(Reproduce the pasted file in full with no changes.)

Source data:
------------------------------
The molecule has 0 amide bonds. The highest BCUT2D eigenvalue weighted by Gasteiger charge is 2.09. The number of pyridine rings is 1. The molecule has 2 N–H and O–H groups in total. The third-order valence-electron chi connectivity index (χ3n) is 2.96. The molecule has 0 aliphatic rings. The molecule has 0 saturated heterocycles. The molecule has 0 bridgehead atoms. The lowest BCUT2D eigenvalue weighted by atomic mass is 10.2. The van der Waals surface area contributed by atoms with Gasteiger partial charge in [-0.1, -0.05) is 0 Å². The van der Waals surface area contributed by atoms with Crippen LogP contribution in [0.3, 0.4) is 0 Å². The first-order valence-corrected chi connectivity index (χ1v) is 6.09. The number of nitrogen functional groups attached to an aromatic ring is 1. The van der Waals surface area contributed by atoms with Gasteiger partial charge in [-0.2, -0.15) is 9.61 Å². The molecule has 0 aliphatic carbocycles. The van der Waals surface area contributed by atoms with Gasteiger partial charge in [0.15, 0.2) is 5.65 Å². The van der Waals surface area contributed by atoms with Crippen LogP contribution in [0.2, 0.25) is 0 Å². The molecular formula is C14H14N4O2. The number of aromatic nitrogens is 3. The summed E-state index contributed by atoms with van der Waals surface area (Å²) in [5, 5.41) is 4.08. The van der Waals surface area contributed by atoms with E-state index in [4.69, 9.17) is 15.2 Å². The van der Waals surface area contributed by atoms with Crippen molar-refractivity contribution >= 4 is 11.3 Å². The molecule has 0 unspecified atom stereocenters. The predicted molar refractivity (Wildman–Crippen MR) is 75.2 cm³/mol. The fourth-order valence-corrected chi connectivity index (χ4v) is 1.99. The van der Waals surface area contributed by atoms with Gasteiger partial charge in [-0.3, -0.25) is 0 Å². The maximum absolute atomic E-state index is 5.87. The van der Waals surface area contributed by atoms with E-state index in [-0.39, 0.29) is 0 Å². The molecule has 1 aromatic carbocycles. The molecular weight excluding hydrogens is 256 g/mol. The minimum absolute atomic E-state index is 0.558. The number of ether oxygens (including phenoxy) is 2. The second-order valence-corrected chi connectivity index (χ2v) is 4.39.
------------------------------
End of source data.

The molecule has 0 amide bonds. The highest BCUT2D eigenvalue weighted by Gasteiger charge is 2.09. The number of pyridine rings is 1. The molecule has 2 N–H and O–H groups in total. The third-order valence-electron chi connectivity index (χ3n) is 2.96. The molecule has 0 aliphatic rings. The molecule has 0 saturated heterocycles. The molecule has 0 bridgehead atoms. The lowest BCUT2D eigenvalue weighted by atomic mass is 10.2. The van der Waals surface area contributed by atoms with Gasteiger partial charge in [-0.1, -0.05) is 0 Å². The van der Waals surface area contributed by atoms with Crippen LogP contribution in [0.3, 0.4) is 0 Å². The first-order valence-corrected chi connectivity index (χ1v) is 6.09. The number of nitrogen functional groups attached to an aromatic ring is 1. The van der Waals surface area contributed by atoms with Gasteiger partial charge in [-0.2, -0.15) is 9.61 Å². The molecule has 0 aliphatic carbocycles. The van der Waals surface area contributed by atoms with Gasteiger partial charge in [0.15, 0.2) is 5.65 Å². The van der Waals surface area contributed by atoms with Crippen LogP contribution in [0.2, 0.25) is 0 Å². The molecular formula is C14H14N4O2. The number of aromatic nitrogens is 3. The summed E-state index contributed by atoms with van der Waals surface area (Å²) in [5, 5.41) is 4.08. The van der Waals surface area contributed by atoms with E-state index in [4.69, 9.17) is 15.2 Å². The van der Waals surface area contributed by atoms with Crippen molar-refractivity contribution >= 4 is 11.3 Å². The molecule has 0 unspecified atom stereocenters. The predicted molar refractivity (Wildman–Crippen MR) is 75.2 cm³/mol. The fourth-order valence-corrected chi connectivity index (χ4v) is 1.99. The van der Waals surface area contributed by atoms with Gasteiger partial charge in [-0.3, -0.25) is 0 Å². The maximum absolute atomic E-state index is 5.87. The van der Waals surface area contributed by atoms with E-state index in [-0.39, 0.29) is 0 Å². The molecule has 1 aromatic carbocycles. The molecular weight excluding hydrogens is 256 g/mol. The minimum absolute atomic E-state index is 0.558. The number of ether oxygens (including phenoxy) is 2. The second-order valence-corrected chi connectivity index (χ2v) is 4.39.